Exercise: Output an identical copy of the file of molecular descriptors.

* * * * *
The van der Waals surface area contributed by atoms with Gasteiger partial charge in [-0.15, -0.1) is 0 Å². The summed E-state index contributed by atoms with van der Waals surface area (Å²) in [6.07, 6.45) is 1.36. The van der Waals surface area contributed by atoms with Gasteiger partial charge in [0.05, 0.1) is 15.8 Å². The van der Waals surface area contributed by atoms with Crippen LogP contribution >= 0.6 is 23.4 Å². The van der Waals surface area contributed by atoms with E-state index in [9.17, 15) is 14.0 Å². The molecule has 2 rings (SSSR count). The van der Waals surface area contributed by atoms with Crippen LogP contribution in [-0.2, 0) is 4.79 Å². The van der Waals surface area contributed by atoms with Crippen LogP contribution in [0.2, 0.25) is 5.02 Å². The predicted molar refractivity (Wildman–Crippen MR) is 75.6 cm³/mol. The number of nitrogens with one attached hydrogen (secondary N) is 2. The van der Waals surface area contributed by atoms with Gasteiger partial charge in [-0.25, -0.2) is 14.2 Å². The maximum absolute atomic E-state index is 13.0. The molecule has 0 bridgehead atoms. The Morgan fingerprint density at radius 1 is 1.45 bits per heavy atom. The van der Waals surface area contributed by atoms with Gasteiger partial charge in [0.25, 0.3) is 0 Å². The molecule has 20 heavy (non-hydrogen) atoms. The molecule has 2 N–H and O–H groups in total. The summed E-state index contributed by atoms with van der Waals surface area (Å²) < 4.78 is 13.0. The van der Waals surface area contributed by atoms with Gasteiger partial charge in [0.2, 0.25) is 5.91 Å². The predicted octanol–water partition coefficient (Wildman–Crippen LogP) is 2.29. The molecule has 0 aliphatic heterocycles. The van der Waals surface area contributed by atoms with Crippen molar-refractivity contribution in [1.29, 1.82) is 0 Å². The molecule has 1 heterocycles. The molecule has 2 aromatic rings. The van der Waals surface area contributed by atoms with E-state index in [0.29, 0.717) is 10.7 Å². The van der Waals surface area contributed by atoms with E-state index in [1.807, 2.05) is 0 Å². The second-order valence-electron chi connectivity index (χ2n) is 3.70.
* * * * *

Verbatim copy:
The van der Waals surface area contributed by atoms with Gasteiger partial charge in [-0.15, -0.1) is 0 Å². The summed E-state index contributed by atoms with van der Waals surface area (Å²) in [6.07, 6.45) is 1.36. The van der Waals surface area contributed by atoms with Gasteiger partial charge in [0.05, 0.1) is 15.8 Å². The van der Waals surface area contributed by atoms with Crippen LogP contribution >= 0.6 is 23.4 Å². The van der Waals surface area contributed by atoms with E-state index in [9.17, 15) is 14.0 Å². The molecule has 2 rings (SSSR count). The van der Waals surface area contributed by atoms with Crippen LogP contribution in [-0.2, 0) is 4.79 Å². The van der Waals surface area contributed by atoms with Crippen LogP contribution in [0.2, 0.25) is 5.02 Å². The predicted molar refractivity (Wildman–Crippen MR) is 75.6 cm³/mol. The number of nitrogens with one attached hydrogen (secondary N) is 2. The van der Waals surface area contributed by atoms with Gasteiger partial charge in [-0.25, -0.2) is 14.2 Å². The maximum absolute atomic E-state index is 13.0. The molecule has 0 bridgehead atoms. The Morgan fingerprint density at radius 1 is 1.45 bits per heavy atom. The van der Waals surface area contributed by atoms with Gasteiger partial charge in [0.25, 0.3) is 0 Å². The molecule has 20 heavy (non-hydrogen) atoms. The molecule has 2 N–H and O–H groups in total. The summed E-state index contributed by atoms with van der Waals surface area (Å²) < 4.78 is 13.0. The van der Waals surface area contributed by atoms with Gasteiger partial charge in [0.2, 0.25) is 5.91 Å². The predicted octanol–water partition coefficient (Wildman–Crippen LogP) is 2.29. The molecule has 0 aliphatic heterocycles. The van der Waals surface area contributed by atoms with Crippen molar-refractivity contribution in [1.29, 1.82) is 0 Å². The molecule has 1 heterocycles. The molecule has 2 aromatic rings. The van der Waals surface area contributed by atoms with E-state index in [0.29, 0.717) is 10.7 Å². The van der Waals surface area contributed by atoms with E-state index in [1.807, 2.05) is 0 Å². The second-order valence-electron chi connectivity index (χ2n) is 3.70.